Is there a specific reason for this? After all, it is "boys and girls", rather than "girls and boys". If the boy (male) comes first here, why doesn't it come first in "ladies and gentlemen"?
It probably has to do with the phonetic and metrical properties of "ladies and gentlemen" versus "gentlemen and ladies." Say them both out loud and see which one sounds better to you, intuitively.
The metrical pattern of "ladies and gentlemen" consists of (arguably) two dactyls. A dactyl is a group of three syllables where the first is stressed and the second two are unstressed. When these occur in succession, they are pleasant to the ear.
- ladies and gentlemen
- DUM da da / DUM da da
The metrical pattern of "gentlemen and ladies" falls into a much less regular pattern. It is less pleasant to the ear. It is something like a stressed syllable followed by three unstressed syllables followed by a stressed syllable followed by an unstressed syllable.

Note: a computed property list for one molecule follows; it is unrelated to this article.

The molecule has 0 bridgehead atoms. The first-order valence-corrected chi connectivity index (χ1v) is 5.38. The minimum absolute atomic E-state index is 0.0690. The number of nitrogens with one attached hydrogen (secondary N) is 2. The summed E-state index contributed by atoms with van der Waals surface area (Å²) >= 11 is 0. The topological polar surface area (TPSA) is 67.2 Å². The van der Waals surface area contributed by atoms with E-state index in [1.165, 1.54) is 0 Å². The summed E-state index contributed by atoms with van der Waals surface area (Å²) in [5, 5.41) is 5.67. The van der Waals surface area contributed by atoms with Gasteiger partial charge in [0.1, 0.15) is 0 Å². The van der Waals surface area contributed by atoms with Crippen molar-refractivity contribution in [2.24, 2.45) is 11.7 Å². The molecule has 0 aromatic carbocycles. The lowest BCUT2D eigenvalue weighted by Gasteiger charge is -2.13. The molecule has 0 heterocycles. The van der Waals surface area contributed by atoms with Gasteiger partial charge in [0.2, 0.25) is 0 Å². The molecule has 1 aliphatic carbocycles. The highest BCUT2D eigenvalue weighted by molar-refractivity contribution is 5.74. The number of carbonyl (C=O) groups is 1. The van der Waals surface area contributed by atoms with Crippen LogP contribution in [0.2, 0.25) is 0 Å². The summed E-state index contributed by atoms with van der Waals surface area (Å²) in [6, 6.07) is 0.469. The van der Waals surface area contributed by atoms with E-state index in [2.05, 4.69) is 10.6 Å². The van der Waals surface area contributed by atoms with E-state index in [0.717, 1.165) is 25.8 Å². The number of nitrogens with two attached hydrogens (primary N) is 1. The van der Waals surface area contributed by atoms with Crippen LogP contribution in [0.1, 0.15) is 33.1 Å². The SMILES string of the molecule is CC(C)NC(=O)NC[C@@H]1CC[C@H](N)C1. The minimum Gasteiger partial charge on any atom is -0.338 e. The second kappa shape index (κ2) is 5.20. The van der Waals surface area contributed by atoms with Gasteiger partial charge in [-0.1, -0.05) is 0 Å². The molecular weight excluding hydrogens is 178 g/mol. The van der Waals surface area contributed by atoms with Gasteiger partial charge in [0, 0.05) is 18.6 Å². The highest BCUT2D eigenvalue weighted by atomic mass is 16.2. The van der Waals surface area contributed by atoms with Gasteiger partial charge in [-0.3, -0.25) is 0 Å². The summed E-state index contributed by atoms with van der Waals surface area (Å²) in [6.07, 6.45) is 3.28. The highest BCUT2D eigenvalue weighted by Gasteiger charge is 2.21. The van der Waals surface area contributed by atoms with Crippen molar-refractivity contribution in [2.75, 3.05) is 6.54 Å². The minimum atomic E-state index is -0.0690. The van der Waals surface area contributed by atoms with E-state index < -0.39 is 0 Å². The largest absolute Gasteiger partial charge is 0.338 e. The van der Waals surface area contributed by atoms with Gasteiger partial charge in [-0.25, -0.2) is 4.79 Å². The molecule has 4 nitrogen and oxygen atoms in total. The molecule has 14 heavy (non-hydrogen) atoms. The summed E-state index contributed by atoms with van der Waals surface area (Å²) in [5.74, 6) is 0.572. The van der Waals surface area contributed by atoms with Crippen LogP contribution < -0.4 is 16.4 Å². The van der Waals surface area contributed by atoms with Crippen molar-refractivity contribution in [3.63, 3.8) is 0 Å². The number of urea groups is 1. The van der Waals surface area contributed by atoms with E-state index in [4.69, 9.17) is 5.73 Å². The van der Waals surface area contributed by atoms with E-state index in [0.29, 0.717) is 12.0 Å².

- gentlemen and ladies
- DUM da da da DUM da
Our language tends to organize itself according to regular and pleasant stress patterns. My guess is that is why we feel more drawn to "ladies and gentlemen" than "gentlemen and ladies" and why the former has conventionalized.
It comes from "My Lords, Ladies and Gentlemen". Titled men come first (My Lords); then their spouses [My] Ladies; Ladies also include non-titled ladies; and finally, untitled men (Gentlemen). Debretts, Preamble Precedents
The following list gives the form in which important guests should be included in a preamble in order of precedence:
Your Royal Highness
My Lord Mayor (My Lord Provost, etc) See (i)
Mr Recorder (outside London)
Mr Chairman of the ...... County Council (outside Greater London)
My Lord Chancellor
Prime Minister (or, more formally, Mr. Prime Minister). See (ii)
Your Excellency (ies) (this refers to Ambassadors and High Commissioners)
Your Grace(s). See (iii)
My Lord(s). See (iv)
Ladies and Gentlemen. See (v)
If you want to know what the footnotes (i) through (v) say, so you will be absolutely correct at your next speech, click on the link.